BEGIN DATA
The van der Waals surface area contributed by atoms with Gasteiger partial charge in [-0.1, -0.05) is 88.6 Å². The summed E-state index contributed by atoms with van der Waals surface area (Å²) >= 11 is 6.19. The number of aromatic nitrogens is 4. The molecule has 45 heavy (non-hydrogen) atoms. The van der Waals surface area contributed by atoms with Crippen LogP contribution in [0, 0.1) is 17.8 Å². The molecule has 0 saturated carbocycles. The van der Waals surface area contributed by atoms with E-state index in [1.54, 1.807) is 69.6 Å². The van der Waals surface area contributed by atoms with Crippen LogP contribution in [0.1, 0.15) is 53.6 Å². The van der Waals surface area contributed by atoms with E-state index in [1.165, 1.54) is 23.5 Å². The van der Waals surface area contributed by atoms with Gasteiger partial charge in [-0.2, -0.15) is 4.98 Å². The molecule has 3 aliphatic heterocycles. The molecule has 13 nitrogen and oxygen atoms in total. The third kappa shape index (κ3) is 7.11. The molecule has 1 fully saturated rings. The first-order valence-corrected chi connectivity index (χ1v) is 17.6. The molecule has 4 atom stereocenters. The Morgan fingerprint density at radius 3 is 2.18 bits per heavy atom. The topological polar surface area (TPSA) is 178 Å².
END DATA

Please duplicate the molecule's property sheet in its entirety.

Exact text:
The van der Waals surface area contributed by atoms with Gasteiger partial charge in [-0.1, -0.05) is 88.6 Å². The summed E-state index contributed by atoms with van der Waals surface area (Å²) >= 11 is 6.19. The number of aromatic nitrogens is 4. The molecule has 45 heavy (non-hydrogen) atoms. The van der Waals surface area contributed by atoms with Crippen LogP contribution in [0, 0.1) is 17.8 Å². The molecule has 0 saturated carbocycles. The van der Waals surface area contributed by atoms with E-state index in [1.54, 1.807) is 69.6 Å². The van der Waals surface area contributed by atoms with Crippen LogP contribution in [0.1, 0.15) is 53.6 Å². The van der Waals surface area contributed by atoms with E-state index in [1.165, 1.54) is 23.5 Å². The van der Waals surface area contributed by atoms with Gasteiger partial charge in [-0.2, -0.15) is 4.98 Å². The molecule has 3 aliphatic heterocycles. The molecule has 13 nitrogen and oxygen atoms in total. The third kappa shape index (κ3) is 7.11. The molecule has 1 fully saturated rings. The first-order valence-corrected chi connectivity index (χ1v) is 17.6. The molecule has 4 atom stereocenters. The Morgan fingerprint density at radius 3 is 2.18 bits per heavy atom. The topological polar surface area (TPSA) is 178 Å².